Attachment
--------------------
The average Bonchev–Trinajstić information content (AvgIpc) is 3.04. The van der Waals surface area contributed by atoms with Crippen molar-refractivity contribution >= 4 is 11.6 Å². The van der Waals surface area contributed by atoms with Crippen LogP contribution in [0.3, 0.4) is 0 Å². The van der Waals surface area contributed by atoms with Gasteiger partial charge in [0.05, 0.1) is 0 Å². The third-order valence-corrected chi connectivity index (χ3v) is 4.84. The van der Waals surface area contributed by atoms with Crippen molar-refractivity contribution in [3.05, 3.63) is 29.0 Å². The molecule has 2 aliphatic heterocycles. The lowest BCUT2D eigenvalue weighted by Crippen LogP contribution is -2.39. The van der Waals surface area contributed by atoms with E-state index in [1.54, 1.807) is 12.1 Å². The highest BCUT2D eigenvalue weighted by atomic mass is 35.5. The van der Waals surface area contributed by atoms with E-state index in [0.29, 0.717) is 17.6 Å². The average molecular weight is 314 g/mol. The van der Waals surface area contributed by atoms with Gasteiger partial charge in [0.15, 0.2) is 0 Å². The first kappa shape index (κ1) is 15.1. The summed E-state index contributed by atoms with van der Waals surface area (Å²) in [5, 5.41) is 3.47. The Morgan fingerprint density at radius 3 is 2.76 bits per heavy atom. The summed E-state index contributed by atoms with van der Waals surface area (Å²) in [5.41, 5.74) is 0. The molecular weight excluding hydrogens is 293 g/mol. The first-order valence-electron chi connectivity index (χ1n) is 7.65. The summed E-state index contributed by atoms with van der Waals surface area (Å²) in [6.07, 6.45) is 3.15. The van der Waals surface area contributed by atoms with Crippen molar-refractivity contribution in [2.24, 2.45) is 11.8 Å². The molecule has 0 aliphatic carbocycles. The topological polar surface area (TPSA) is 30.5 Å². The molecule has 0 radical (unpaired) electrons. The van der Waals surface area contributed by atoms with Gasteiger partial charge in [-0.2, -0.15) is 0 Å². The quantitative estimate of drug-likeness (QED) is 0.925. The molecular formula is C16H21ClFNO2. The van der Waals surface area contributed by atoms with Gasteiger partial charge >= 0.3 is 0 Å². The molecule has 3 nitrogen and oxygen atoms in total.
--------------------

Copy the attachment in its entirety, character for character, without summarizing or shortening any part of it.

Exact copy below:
The average Bonchev–Trinajstić information content (AvgIpc) is 3.04. The van der Waals surface area contributed by atoms with Crippen molar-refractivity contribution >= 4 is 11.6 Å². The van der Waals surface area contributed by atoms with Crippen LogP contribution in [0.3, 0.4) is 0 Å². The van der Waals surface area contributed by atoms with Gasteiger partial charge in [0.05, 0.1) is 0 Å². The third-order valence-corrected chi connectivity index (χ3v) is 4.84. The van der Waals surface area contributed by atoms with Crippen molar-refractivity contribution in [3.05, 3.63) is 29.0 Å². The molecule has 2 aliphatic heterocycles. The lowest BCUT2D eigenvalue weighted by Crippen LogP contribution is -2.39. The van der Waals surface area contributed by atoms with E-state index in [1.54, 1.807) is 12.1 Å². The highest BCUT2D eigenvalue weighted by atomic mass is 35.5. The van der Waals surface area contributed by atoms with E-state index in [0.29, 0.717) is 17.6 Å². The average molecular weight is 314 g/mol. The van der Waals surface area contributed by atoms with Gasteiger partial charge in [0.15, 0.2) is 0 Å². The first kappa shape index (κ1) is 15.1. The summed E-state index contributed by atoms with van der Waals surface area (Å²) in [5, 5.41) is 3.47. The Morgan fingerprint density at radius 3 is 2.76 bits per heavy atom. The summed E-state index contributed by atoms with van der Waals surface area (Å²) in [5.41, 5.74) is 0. The molecular weight excluding hydrogens is 293 g/mol. The first-order valence-electron chi connectivity index (χ1n) is 7.65. The summed E-state index contributed by atoms with van der Waals surface area (Å²) in [6.07, 6.45) is 3.15. The van der Waals surface area contributed by atoms with Crippen molar-refractivity contribution in [2.24, 2.45) is 11.8 Å². The molecule has 0 aliphatic carbocycles. The topological polar surface area (TPSA) is 30.5 Å². The molecule has 0 radical (unpaired) electrons. The van der Waals surface area contributed by atoms with Gasteiger partial charge in [-0.2, -0.15) is 0 Å². The quantitative estimate of drug-likeness (QED) is 0.925. The molecular formula is C16H21ClFNO2. The van der Waals surface area contributed by atoms with Gasteiger partial charge >= 0.3 is 0 Å². The molecule has 3 nitrogen and oxygen atoms in total.